Wonder (2017)

20 Nov

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Smith’s Verdict: ***1/2

Reviewed by Tanner Smith

When I saw “Wonder,” a film featuring a boy with a facial deformity, it was in a theater packed with parents and children. Seated in the row behind me were a mother and her children, who were probably around 7 or 8 years of age. The film had barely started when I overheard the children whisper loudly and repeatedly to their mother, “I don’t want to see what he looks like!” They were referring to the boy with the facial deformity whose face hadn’t been revealed yet. (I’m guessing they didn’t see any promos for the film…?)

Those kids are the exact group of children that need to see “Wonder.”

Stephen Chbosky’s “Wonder,” based on the novel of the same name by R.J. Palacio, does feature a troubled but brave 10-year-old boy with a genetic facial deformity as he attempts to tough it out in public school after being homeschooled for so many years. And some readers have probably stopped right there, because they think they know what kind of film this is—a manipulative, cloying melodrama that uses a physical handicap for exploitation and forced sentiment. But they’d be wrong, because not only is “Wonder” full of familiar elements now done fresh and original, but it also does something else very important that elevates it from the afterschool special that it could’ve been: it shows all that the boy affects around him. That makes the overall lesson we’re supposed to take from the film (that nobody is “ordinary”) all the more stronger. Everyone has their own issues, no matter what their physical differences.

August “Auggie” Pullman (Jacob Tremblay) has undergone 17 operations in his 10 years of life, and his face still alarms everyone around him. His mother (Julia Roberts) decides it’s finally time for him to attend public school, while his father (Owen Wilson) isn’t so sure. They both love their son and want what’s best for him—he’s afraid the other kids will mock or be feared by him; she feels he has to adjust to the outside world more regularly; they’re both understandable in their reasoning. Nonetheless, Auggie begins the fifth grade and is given the looks and the mocking by his fellow classmates, until he slowly but surely starts to adjust and make friends.

Typical, yes. But “Wonder” switches focus from time to time, giving us insight into other characters. We see what goes through the mind of Auggie’s older sister Via (Izabela Vidovic), as she wishes just once that her parents would ask about her day. She loves her brother but silently resents the spotlight that’s always been given to him. And their parents are loving and trying their hardest to be there for both of them; they just don’t always notice when their daughter needs them.

And then we wonder (forgive the pun) about Via’s former best friend Miranda (Danielle Rose Russell), who neglects her after a summer away. We see why there’s this change in her, and suddenly we’re feeling for her.

And then there’s Auggie’s friend at school, Jack Will (Noah Jupe). When something unexpected comes up, we see his point of view and feel for him too.

All of these detours help make “Wonder” even stronger when we realize the full story surrounding Auggie, who at one point has to be reminded that not everything is about him and everyone else is going through hard stuff as well. It’s more than welcome to see the perspectives of those surrounding Auggie as well as Auggie. It’s a very effective way of presenting to the audience that no one person is just “ordinary.”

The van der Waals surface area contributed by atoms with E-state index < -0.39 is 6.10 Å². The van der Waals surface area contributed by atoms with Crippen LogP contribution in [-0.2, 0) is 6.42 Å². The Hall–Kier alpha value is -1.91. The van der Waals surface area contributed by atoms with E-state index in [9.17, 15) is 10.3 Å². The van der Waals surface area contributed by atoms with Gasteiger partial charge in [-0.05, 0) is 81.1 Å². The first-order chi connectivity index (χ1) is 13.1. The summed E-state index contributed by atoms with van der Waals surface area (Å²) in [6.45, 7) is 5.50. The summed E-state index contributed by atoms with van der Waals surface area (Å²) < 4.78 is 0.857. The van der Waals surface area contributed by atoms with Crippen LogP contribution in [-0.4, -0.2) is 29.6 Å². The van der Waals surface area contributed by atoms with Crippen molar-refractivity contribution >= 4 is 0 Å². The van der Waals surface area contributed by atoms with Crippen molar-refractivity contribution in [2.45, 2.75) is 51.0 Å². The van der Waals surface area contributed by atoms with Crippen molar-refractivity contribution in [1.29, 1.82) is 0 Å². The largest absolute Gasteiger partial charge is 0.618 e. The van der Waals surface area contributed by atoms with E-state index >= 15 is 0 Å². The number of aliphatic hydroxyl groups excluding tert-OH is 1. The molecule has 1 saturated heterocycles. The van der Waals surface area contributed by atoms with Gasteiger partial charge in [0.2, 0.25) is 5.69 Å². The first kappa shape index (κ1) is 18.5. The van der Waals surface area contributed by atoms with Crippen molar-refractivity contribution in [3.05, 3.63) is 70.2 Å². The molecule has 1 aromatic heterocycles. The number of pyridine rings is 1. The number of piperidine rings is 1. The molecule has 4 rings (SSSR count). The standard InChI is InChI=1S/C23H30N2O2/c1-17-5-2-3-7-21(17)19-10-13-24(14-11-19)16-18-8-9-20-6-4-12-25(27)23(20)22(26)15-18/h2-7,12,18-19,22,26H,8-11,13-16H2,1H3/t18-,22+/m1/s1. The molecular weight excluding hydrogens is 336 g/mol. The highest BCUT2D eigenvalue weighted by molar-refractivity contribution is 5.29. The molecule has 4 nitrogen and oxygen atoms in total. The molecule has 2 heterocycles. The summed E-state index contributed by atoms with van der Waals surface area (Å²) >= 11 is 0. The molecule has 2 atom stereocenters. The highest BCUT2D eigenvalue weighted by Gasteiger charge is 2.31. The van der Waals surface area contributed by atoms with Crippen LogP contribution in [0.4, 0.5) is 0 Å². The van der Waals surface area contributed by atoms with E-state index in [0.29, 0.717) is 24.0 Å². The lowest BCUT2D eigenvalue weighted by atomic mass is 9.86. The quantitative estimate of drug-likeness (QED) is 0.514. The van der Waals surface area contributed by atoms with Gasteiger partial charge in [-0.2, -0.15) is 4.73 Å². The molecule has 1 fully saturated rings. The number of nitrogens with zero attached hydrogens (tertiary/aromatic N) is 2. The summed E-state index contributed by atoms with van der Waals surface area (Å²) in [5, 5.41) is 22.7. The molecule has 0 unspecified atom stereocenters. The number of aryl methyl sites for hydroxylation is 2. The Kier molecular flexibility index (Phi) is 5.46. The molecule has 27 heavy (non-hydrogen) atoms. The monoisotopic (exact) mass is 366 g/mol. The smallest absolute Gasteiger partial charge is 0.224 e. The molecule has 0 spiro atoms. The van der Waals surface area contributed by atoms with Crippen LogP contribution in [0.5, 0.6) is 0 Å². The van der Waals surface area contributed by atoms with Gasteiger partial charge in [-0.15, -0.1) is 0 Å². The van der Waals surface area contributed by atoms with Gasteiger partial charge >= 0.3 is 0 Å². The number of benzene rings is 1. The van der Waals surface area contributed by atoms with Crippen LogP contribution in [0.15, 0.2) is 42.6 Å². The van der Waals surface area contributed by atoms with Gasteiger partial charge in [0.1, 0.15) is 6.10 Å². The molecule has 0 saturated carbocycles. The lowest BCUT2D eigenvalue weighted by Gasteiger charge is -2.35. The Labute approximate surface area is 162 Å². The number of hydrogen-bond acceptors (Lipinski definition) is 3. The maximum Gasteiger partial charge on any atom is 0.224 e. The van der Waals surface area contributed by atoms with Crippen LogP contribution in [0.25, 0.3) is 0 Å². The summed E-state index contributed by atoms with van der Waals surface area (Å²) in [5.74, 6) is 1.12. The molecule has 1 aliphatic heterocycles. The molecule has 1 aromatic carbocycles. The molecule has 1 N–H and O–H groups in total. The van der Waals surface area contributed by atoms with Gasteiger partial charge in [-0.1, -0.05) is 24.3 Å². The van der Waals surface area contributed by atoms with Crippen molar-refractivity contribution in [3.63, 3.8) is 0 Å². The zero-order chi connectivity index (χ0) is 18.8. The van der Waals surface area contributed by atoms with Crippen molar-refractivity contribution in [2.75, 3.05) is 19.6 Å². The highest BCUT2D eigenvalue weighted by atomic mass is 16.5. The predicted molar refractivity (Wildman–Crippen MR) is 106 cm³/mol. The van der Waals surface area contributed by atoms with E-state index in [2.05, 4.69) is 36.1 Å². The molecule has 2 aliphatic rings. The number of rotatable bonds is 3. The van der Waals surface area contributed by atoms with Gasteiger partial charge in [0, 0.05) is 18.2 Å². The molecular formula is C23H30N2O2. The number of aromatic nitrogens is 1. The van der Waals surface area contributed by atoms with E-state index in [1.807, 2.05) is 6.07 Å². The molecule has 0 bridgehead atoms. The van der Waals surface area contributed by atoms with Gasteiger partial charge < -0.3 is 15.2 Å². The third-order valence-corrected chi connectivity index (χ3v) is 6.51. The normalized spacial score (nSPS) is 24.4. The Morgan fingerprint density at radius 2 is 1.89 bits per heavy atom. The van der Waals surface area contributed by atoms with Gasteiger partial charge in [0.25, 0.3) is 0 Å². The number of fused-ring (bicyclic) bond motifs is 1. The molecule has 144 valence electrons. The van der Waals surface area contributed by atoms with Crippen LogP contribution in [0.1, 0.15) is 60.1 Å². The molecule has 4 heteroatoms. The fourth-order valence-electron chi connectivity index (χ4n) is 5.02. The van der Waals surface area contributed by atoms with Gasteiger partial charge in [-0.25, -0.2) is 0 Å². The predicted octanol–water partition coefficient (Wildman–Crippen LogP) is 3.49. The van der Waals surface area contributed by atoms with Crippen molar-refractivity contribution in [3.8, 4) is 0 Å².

Appealing characters is only aided by solid acting, and the cast as a whole is terrific. Little Jacob Tremblay continues his string of winning performances, showing that his breakthrough role in 2015’s “Room” was no fluke. And once you see past the odd disfigurement (done with convincing makeup work), you see the genuine sweetness within this character. Julia Roberts delivers her best work in years, playing a genuinely sweet (and thankfully knowing, unlike most naïve parental characters in movies of this sort) mother who tries to be there for both her children. Owen Wilson plays an endearing dad. Other adult actors such as Daveed Diggs as a teacher and Mandy Patinkin as the principal are solid. And all the other young actors, particularly Izabela Vidovic, are very impressive.

My only problems with the film come near the final half. The big final moment is handled well, with of course a big speech and a standing ovation (it earns it), but a couple moments leading up to it feel forced. One involves a meeting between the principal and a bully’s parents (painful), and the other involves a fight followed by a silent moment on a beach (overly whimsical). Also, there are a few lines of dialogue that spell out all the lessons we’re supposed to take from the film, way before the final speech already does it well enough and we get the point by then. “Don’t blend in when you’re made to stand out.” “Between what’s right and what’s kind, do what’s kind.” And a couple more I noticed.

But overall, “Wonder” works “wonders.” (Forgive that pun also—or use it as an article headline.) By the time it ends, you feel that Auggie is going through a positive change in his life and will continue with it through junior high, high school, college, and ultimately adulthood. And you also feel that his friends and his family are going through the same change. Maybe the film will be powerful enough to teach it to the aforementioned children in the audience who saw it along with me.

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